Multiple Lockdowns Prevent Pipeline Construction in Two Vermont Counties

We can’t afford another 50 years of relying on extreme energy and endless economic growth at the cost of human and planetary health.

vermontfrom Rising Tide Vermont    Police unsafely attempt to remove demonstrators with saws. Police and Fire Department on scene

Williston, Vt. – Members of the Stop the Fracked Gas Pipeline Campaign are blocking pipeline construction, enforcing what they call a “keep fossil fuels in the ground” strategy to avert the worst impacts of global warming.

Several people are locked to equipment, and others are blocking an access road to stop construction. Participants say they need to take direct action to stop the pipeline because state regulators and Governor Shumlin have refused to cancel permits, despite a groundswell of opposition to the project over the past three years.

The work disruption comes in the beginning stages of the 2016 construction season. Vermont Gas hopes to finish construction in the fall, and has stated the significant delays in construction and easement acquisition could threaten the viability of the project.

Hinesburg residents have successfully stalled the company’s attempt to use eminent domain to seize town land, which could delay a part of the project into late summer.

Chris Schroth, of Burlington, took the day off work as a carpenter to obstruct pipeline construction. “We can’t sit by and let the state and corporations make decisions that are unaccountable to our communities and to future generations,” he said.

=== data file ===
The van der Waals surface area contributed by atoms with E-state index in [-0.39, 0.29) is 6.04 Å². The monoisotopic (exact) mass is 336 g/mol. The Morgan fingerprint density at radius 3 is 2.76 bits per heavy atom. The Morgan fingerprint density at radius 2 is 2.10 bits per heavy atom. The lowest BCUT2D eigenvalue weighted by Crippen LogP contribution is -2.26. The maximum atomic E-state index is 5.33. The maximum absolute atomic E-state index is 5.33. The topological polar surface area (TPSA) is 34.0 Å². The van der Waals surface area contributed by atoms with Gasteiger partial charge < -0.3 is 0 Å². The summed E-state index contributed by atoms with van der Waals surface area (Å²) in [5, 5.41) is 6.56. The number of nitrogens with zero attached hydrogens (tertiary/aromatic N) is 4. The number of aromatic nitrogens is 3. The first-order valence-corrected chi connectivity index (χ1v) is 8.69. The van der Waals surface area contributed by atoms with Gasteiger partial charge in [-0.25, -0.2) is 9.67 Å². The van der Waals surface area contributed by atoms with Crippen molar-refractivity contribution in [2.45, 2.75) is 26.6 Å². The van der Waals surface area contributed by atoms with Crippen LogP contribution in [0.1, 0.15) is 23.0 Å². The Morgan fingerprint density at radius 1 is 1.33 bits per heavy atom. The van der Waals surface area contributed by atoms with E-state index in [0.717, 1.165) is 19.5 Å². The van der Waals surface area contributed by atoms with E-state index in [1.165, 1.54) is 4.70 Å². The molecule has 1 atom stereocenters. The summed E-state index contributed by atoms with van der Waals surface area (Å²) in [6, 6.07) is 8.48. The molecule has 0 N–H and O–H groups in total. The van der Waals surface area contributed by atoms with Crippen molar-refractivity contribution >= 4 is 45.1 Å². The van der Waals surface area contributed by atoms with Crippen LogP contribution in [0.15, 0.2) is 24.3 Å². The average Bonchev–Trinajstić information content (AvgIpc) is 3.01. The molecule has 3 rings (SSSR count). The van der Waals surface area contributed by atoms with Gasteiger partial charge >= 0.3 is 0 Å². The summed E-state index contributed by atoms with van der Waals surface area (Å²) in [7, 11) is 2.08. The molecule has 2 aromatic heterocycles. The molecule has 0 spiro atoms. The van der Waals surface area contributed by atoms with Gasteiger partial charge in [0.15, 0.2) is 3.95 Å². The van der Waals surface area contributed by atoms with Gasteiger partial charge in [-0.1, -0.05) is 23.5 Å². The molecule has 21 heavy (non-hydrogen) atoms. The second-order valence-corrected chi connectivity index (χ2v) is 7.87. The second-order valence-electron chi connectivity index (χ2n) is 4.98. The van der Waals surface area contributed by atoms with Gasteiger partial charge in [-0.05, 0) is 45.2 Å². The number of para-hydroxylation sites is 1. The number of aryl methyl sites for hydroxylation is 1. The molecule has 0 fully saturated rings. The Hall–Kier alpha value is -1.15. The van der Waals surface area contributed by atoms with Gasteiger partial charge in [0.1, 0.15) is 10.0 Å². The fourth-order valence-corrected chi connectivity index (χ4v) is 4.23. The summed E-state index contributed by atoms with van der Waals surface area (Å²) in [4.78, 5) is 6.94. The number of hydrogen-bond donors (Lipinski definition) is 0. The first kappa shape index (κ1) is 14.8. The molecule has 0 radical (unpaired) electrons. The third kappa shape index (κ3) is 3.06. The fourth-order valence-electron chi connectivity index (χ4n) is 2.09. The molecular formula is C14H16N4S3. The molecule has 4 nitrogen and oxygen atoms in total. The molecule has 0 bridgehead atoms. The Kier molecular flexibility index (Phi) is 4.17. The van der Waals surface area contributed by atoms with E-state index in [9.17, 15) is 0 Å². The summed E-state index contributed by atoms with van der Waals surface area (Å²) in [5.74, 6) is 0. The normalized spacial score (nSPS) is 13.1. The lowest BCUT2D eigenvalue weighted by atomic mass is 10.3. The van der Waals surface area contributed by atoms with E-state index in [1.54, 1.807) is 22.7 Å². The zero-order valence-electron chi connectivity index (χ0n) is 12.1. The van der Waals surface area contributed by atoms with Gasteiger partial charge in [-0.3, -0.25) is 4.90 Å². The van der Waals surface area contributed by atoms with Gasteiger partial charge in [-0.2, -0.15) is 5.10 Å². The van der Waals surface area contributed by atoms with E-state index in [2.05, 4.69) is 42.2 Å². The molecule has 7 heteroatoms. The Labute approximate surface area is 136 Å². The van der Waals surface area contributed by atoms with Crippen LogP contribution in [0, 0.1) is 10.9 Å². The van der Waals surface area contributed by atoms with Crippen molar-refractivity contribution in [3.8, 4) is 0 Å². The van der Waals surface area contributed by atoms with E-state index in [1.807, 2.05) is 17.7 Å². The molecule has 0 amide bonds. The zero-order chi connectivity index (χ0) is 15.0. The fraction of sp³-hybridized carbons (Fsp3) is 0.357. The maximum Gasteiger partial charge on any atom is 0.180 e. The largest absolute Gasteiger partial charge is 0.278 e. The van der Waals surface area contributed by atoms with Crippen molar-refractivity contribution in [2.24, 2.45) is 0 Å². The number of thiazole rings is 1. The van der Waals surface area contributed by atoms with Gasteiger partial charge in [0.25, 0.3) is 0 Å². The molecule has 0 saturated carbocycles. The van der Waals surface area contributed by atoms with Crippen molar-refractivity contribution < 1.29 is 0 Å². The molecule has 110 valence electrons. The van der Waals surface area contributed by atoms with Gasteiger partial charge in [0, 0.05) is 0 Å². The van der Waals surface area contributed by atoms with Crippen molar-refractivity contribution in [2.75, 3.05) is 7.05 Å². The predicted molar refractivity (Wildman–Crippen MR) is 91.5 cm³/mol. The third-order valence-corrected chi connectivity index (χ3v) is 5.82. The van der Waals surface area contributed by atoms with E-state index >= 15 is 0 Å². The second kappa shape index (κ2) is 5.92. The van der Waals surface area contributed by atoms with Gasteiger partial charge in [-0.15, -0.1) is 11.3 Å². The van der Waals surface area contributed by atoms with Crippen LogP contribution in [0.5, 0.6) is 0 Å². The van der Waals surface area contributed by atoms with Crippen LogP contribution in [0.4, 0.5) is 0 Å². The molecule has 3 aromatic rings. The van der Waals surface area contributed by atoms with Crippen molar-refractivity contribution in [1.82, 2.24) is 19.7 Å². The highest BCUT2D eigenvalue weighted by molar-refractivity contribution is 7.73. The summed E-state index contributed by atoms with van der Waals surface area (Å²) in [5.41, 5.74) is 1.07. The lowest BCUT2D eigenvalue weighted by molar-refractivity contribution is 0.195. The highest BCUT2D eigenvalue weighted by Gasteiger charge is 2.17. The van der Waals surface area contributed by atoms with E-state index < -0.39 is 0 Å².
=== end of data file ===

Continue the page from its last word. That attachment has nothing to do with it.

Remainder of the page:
‘We can’t afford another 50 years of relying on extreme energy on endless economic growth at the cost of human and planetary health. But the people in charge aren’t going to budge unless we get in their way and take matters into our own hands through direct action. And we are seeing people across the continent and across the world coming to this same conclusion,” he said.

Many participants in the action have been involved in efforts since late 2012 to stop the pipeline, through participation in the Public Service Board permitting process, weighing at public hearings, and organizing and talking with their friends and neighbors about the project.

“Because of this statewide organizing and opposition, this pipeline is far behind and over-budget,” said Rising Tide organizer and Vermont Gas ratepayer Alex Polman, referring to the ballooning cost of the project which was supposed to be fully built over one year ago.

Monkton landowner Jane Palmer, who has been fighting VGS and the state over this pipeline since 2012, joined the action in Williston. “Just because Vermont’s mockery of a regulatory process approved this pipeline doesn’t mean it is right or that it has to be built,” she said, referring to the highly criticized role of the Public Service Board and the Department of Public Service in utility regulation cases. “I’m dedicated-and we are all dedicated-to fighting this project until the very end.”

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